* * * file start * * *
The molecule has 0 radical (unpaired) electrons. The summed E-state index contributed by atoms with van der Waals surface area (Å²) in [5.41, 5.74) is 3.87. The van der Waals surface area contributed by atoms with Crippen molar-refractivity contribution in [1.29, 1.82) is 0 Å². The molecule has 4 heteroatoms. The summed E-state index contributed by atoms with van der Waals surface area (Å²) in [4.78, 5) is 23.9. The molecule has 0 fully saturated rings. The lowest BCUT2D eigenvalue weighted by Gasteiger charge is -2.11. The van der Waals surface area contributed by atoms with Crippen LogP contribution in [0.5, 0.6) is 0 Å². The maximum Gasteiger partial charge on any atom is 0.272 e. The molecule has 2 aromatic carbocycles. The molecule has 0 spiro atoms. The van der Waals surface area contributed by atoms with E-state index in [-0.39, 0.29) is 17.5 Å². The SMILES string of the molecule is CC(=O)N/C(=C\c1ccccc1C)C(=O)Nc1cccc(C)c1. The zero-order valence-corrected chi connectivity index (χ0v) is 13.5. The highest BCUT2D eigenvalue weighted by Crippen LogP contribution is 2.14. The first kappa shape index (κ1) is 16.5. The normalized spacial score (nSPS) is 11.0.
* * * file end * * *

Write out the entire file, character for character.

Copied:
The molecule has 0 radical (unpaired) electrons. The summed E-state index contributed by atoms with van der Waals surface area (Å²) in [5.41, 5.74) is 3.87. The van der Waals surface area contributed by atoms with Crippen molar-refractivity contribution in [1.29, 1.82) is 0 Å². The molecule has 4 heteroatoms. The summed E-state index contributed by atoms with van der Waals surface area (Å²) in [4.78, 5) is 23.9. The molecule has 0 fully saturated rings. The lowest BCUT2D eigenvalue weighted by Gasteiger charge is -2.11. The van der Waals surface area contributed by atoms with Crippen LogP contribution in [0.5, 0.6) is 0 Å². The maximum Gasteiger partial charge on any atom is 0.272 e. The molecule has 2 aromatic carbocycles. The molecule has 0 spiro atoms. The van der Waals surface area contributed by atoms with E-state index in [-0.39, 0.29) is 17.5 Å². The SMILES string of the molecule is CC(=O)N/C(=C\c1ccccc1C)C(=O)Nc1cccc(C)c1. The zero-order valence-corrected chi connectivity index (χ0v) is 13.5. The highest BCUT2D eigenvalue weighted by Crippen LogP contribution is 2.14. The first kappa shape index (κ1) is 16.5. The normalized spacial score (nSPS) is 11.0.